Date of Award
Doctor of Philosophy in Industrial and Systems Engineering
Mechanical, Industrial and Systems Engineering
Manbir S. Sodhi
In this dissertation study, the concept of an energy shadow, which represents all the work done by the interacting systems back to the earth-based inputs needed to produce a product, is used as a metric to investigate the development of a real-time, geometry-based software tool to assist design engineers in evaluating the environmental impact of manufacturing. A literature review of the energy metrics of consumed energy, exergy, and emergy was conducted to evaluate which may best serve as the thermodynamic framework for representing an energy shadow. Following the comparison and evaluation of the possible metrics emergy was selected as it best covers the entire energy shadow of a product. The framework was developed for manufacturing using emergy accounting as an analog to cost. Modular emergy models were generated as analogues to the major manufacturing cost accounting areas, and the framework was applied to an example assembly using data from a design for manufacturing (DFM) cost analysis as input. This framework greatly expanded the detail and coverage of existing emergy models regarding manufacturing areas. The models in the framework were implemented as a prototype extension in a commercially available manufacturing costing software that provides cost estimates based on 3D CAD files. Sensitivity analyses of the model were conducted based on changing input values for emergy and varying the CAD geometry, which identified areas for model refinement and characterized the influence of the design parameters. The software extension was tested with a group of 19 engineering students including both graduates and undergraduates to understand if the use of emergy as a sustainability metric enabled better ranking of a set of design alternatives. It was found that performance on the ranking exercise improved in a statistically significant manner after exposure to the concept of emergy and the software extension. The participants were able to constructively provide feedback for further improvement on the best designs, despite limited exposure to the newly introduced concept of emergy.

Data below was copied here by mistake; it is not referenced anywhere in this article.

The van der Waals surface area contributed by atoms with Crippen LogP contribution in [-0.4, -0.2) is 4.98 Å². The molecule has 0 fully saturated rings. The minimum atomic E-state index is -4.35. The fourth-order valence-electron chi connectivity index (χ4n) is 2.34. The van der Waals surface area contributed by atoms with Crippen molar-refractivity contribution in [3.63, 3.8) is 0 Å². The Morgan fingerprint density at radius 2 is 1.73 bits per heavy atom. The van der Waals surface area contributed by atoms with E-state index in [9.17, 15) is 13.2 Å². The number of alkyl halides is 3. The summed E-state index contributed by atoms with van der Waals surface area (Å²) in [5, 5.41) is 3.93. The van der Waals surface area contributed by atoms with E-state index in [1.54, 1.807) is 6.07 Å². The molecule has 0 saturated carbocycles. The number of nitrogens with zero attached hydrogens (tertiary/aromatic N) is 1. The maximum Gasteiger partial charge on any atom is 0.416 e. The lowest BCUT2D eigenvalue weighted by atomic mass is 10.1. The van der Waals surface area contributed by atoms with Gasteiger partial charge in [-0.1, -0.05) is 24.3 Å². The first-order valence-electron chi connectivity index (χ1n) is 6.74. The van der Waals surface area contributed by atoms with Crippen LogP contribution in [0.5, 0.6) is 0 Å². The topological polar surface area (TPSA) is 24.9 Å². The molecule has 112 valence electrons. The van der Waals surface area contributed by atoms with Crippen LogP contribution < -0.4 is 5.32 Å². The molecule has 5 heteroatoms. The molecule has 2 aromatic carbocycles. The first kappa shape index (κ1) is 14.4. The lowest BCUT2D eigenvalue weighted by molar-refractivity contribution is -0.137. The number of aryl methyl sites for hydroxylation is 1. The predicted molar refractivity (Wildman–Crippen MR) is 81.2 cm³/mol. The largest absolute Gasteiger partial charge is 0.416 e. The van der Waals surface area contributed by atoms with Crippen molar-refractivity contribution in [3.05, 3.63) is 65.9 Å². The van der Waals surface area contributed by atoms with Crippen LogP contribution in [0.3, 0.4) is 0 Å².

Bligh, Amanda, "REAL-TIME GEOMETRY-BASED FEEDBACK FOR DESIGN ENGINEERS ON THE ENVIRONMENTAL IMPACT OF MANUFACTURING" (2019). Open Access Dissertations. Paper 1045.
Available for download on Tuesday, June 02, 2020